'Tis the season . . . for a shake-up in the cabinet of Anne Arundel County Executive Janet S. Owens (D), who began her second term by juggling a number of positions in the county government.

Maryland Jockey Club executive and Owens campaign spokesman Bob DiPietro is now the executive's chief of staff, displacing Fred Schram, who will become a central services officer. Denis Canavan is shifting from director of county planning and zoning to the new position of director of planning and research, where he will report to his replacement, Joe Rutter, who comes to Anne Arundel from Howard County.

Snow Play, St. John's Style

But the real news in Annapolis for the past week has been the snow -- first the virgin drifts that covered everything, then the icy gray mounds of slush at roadside.

Dozens huddled inside the warm confines of the City Dock Cafe, where a cigarette-smoking snowman helpfully pointed the way inside. Many of those seeking shelter were from nearby St. John's College, where the usual studies of the Great Books took some strange twists, thanks to the snow.

Freshmen Rachel Gillis and Katy Courtright were early risers, waking at 7 a.m. with hopes of getting in a workout at the gym. But they wound up attempting to diagram the Pythagorean theorem in the snow -- an activity thwarted, they complained, by fellow freshman Paul Patrone, who kept rolling through it.

"We need a snowman Socrates," Courtright said.

Junior Laura Mangum's French class wound up reenacting the storming of the Bastille. At the urging of her professor, she and her classmates gathered at a second-floor window of McDowell Hall to belt out the French national anthem and were promptly pelted with a hail of snowballs from the students below.

Those of a less philosophical bent in the city were making plans for Midnight Madness, an annual shopping festival in which the city's downtown stores stay open until midnight.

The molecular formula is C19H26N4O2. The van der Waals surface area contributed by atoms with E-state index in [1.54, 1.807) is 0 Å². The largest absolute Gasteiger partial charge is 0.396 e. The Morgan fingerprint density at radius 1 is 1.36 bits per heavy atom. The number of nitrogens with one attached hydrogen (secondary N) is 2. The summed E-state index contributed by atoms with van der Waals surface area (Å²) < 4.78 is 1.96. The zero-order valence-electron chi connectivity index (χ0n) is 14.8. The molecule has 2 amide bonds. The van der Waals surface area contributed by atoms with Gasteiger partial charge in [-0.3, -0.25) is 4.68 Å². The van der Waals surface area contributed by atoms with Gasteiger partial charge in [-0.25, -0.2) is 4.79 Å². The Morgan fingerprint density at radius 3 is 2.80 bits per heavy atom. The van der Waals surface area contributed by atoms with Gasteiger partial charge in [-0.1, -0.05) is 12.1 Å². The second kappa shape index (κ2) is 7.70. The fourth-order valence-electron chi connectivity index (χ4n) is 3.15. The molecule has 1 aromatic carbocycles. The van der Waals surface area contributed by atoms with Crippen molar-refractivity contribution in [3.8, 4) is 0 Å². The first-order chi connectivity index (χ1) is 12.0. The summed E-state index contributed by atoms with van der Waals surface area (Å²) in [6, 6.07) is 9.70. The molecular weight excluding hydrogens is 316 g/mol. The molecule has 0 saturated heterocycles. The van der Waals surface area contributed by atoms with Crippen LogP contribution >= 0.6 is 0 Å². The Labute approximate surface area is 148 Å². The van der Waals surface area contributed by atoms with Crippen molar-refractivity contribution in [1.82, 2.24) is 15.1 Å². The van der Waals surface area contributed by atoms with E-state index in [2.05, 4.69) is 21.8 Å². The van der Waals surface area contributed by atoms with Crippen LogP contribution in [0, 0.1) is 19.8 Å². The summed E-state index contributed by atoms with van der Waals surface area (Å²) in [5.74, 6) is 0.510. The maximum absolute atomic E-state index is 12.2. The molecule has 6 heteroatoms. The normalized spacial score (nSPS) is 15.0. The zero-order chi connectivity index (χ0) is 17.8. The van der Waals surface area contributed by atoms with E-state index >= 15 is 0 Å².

The only ones left out of the fun were the midshipmen of the U.S. Naval Academy, also stuck at school. They scurried, seriously, from building to building.

"The likelihood of their playing right now is nil," explained Debbie Bishop, a spokeswoman for the academy. "They're studying for finals."

Army Got Their Goat After All

The victory was final, but apparently the moratorium on barnyard hijinks was not.

A decade ago, both Army and Navy had agreed by treaty to lay off on the pranks involving their mascots.

During Saturday's game, in which the midshipmen resoundingly thrashed Army, 58-12, the Jumbotron played films of skits ridiculing Army, including one in which the Army mule got whacked, "Sopranos"-style, and then was taken out of the trunk of a car and dumped in the Severn.

But Army got Navy's goat -- literally. In violation of the agreement, some cadets sneaked down from West Point last month and snatched the Navy mascot, Bill XXXI, in a daring commando raid.

Much like Vice President Dick Cheney, Bill the Goat spends most of his time at an undisclosed location, occasionally appearing at football games to inspire the midshipmen. But it's common knowledge that Bill spends his days grazing at Horizon Dairy Farm in Gambrills.

One goat-napper, wearing a black hood and his gray cadet uniform, posed triumphantly for a picture with Bill, which appeared on the front page of the Capital newspaper the day of the game.

"I'll decline to discuss that," said an unamused Cmdr. Bill Spann, the academy spokesman.

Bill was eventually returned, unscathed.